The Victorian Government has introduced several temporary changes to its judicial system to overcome the social distancing restrictions posed by COVID-19. However, these hasty adjustments have posed challenges of their own.
Victoria’s justice system was already under enormous pressure before the pandemic. In early March, the County Court, which hears most cases, had a backlog of cases stretching to May 2021. The system was strained even further when jury trials were suspended later that month to minimise the spread of the coronavirus.
Melbourne-based lawyer Glenn Cooper believes that the build-up of cases created since jury suspension is concerning, especially given the significant delays his clients were facing even before the pandemic.
“Some clients may have been waiting for a year or two for their trial to be listed. They are now being told that it’s unlikely their case will be dealt with this year,” he told upstart.
“The delays have been very distressing to some clients who are seeking to have some finality to their cases.”
To overcome these delays, the Victorian Parliament passed the Omnibus Bill on 23 April 2020, which among other measures, allows for a judge-only trial, where both the prosecution and defence agree.
The decision has been met with some scepticism from the legal community, given the Constitutional right to a trial by jury at the Federal level. But Jeremy Gans, Professor at the University of Melbourne Law School, believes that this Constitutional protection is “fairly weak” when it comes to protecting the rights of the accused.
“Victoria’s new non-jury trial rules require the accused’s consent, so I don’t think the mere decision to hold a non-jury trial can infringe rights,” he told upstart.
More experts have welcomed the change, which had been adopted in other states prior to the coronavirus and had been a long-term consideration for Victoria. Cooper says the move to judge-alone trials may even be advantageous in some situations.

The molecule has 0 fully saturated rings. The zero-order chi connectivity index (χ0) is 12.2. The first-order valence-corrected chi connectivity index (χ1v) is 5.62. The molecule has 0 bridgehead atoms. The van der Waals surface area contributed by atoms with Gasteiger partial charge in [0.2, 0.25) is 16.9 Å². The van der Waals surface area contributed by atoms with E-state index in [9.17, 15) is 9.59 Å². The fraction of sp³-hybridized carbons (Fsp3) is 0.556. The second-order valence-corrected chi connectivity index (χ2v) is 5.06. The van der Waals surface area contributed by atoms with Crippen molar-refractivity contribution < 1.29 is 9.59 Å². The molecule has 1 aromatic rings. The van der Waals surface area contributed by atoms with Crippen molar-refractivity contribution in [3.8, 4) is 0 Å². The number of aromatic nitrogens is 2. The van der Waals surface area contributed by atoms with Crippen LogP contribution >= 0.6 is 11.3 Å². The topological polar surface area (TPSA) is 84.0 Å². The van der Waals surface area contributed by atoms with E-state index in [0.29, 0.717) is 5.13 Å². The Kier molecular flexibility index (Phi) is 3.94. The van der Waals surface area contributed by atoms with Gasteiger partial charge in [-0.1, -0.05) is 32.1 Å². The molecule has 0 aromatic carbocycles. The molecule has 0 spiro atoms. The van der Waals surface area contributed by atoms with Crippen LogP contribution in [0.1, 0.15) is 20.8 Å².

“In some cases, where the material is of a particularly confronting nature, or if the case has attracted considerable media attention, a judge-alone trial may be a preferred option,” he said.
Prisons too have been grandly affected by the virus, and newly arriving prisoners are being quarantined in strict conditions. According to Cooper, these restrictions can make it difficult for him to provide services to his clients and for prisoners to exercise their rights.
“In some cases, clients have been kept in custody for a number of days prior to being able to speak properly with a lawyer and make a bail application,” he said.
There is also a strong preference from prisons that lawyers communicate with their clients only via phone or video link to minimise person-to-person contact. However, Glenn Cooper says this approach has problems of its own.
“The increased demand for video links has made it difficult to speak with clients in custody. In some cases, it has taken a week or more to secure a link to a prison to obtain instructions or advise a client what is happening with their case,” he said.
And it’s not only the prisons who are shifting to electronic communication. The courts have also introduced WebEx hearings, a video-conferencing software where the more serious and urgent cases are being heard.
While this shift may be easing some delays, it can also be challenging for the more vulnerable clients in the system. Cooper says this is especially true when the first time he sees his client is via video-link in court.
“If there’s any sort of language difficulties, or people who are unwell who have serious mental health issues, certainly, if they’ve got any extra challenges, it makes it more difficult,” he said.
Despite these changes being introduced as temporary, Jeremy Gans believes that there is long-term potential, with the option for additional measures so that courts can be prepared in the event of another pandemic.
“It’s likely that many of the changes – especially the shift to audio-visual appearances and evidence – will become permanent,” he said.
Cooper agrees and says that a permanent shift to hearings via WebEx may increase access to justice, especially to those in remote areas. However, he believes it should be reserved for simpler, procedural hearings such as adjournments.
“For the more significant hearings, if you’re a person in custody and you’ve got a trial that will go for a reasonable amount of time then you want to be there, you want to engage with the court, see the judge and speak with your lawyer for them to take instructions,” he said.
“In my view, video-links should not be a permanent fixture for significant hearings.”
Despite the challenges that have come with some of the responses to the pandemic, Cooper says the long-term implications for the justice system are positive.
“It has shown the capacity for the system to adapt quickly to changing circumstances.”
Article: Madeline Donis is a second-year Media and Communications (Journalism) student at La Trobe University. You can follow her on Twitter @MadelineDonis1
Photo: Court Gavel – Judge’s Gavel – Courtroom by wp paarz available HERE